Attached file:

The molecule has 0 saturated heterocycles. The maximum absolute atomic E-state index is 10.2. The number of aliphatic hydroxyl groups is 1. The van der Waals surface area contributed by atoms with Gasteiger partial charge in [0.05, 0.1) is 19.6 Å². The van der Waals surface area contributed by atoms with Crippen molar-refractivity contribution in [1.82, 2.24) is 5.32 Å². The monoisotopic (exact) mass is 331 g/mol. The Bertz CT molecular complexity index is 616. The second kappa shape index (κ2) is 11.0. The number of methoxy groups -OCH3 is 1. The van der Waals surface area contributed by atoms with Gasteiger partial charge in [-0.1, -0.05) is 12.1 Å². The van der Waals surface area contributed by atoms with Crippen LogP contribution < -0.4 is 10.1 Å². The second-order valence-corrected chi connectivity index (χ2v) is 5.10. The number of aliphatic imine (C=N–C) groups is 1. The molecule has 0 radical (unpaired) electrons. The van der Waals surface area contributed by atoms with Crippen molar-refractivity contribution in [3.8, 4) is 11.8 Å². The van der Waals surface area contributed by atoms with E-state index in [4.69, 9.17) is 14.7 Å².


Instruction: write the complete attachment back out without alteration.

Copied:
The molecule has 0 saturated heterocycles. The maximum absolute atomic E-state index is 10.2. The number of aliphatic hydroxyl groups is 1. The van der Waals surface area contributed by atoms with Gasteiger partial charge in [0.05, 0.1) is 19.6 Å². The van der Waals surface area contributed by atoms with Crippen molar-refractivity contribution in [1.82, 2.24) is 5.32 Å². The monoisotopic (exact) mass is 331 g/mol. The Bertz CT molecular complexity index is 616. The second kappa shape index (κ2) is 11.0. The number of methoxy groups -OCH3 is 1. The van der Waals surface area contributed by atoms with Gasteiger partial charge in [-0.1, -0.05) is 12.1 Å². The van der Waals surface area contributed by atoms with Crippen LogP contribution < -0.4 is 10.1 Å². The second-order valence-corrected chi connectivity index (χ2v) is 5.10. The number of aliphatic imine (C=N–C) groups is 1. The molecule has 0 radical (unpaired) electrons. The van der Waals surface area contributed by atoms with Crippen molar-refractivity contribution in [3.8, 4) is 11.8 Å². The van der Waals surface area contributed by atoms with E-state index in [4.69, 9.17) is 14.7 Å².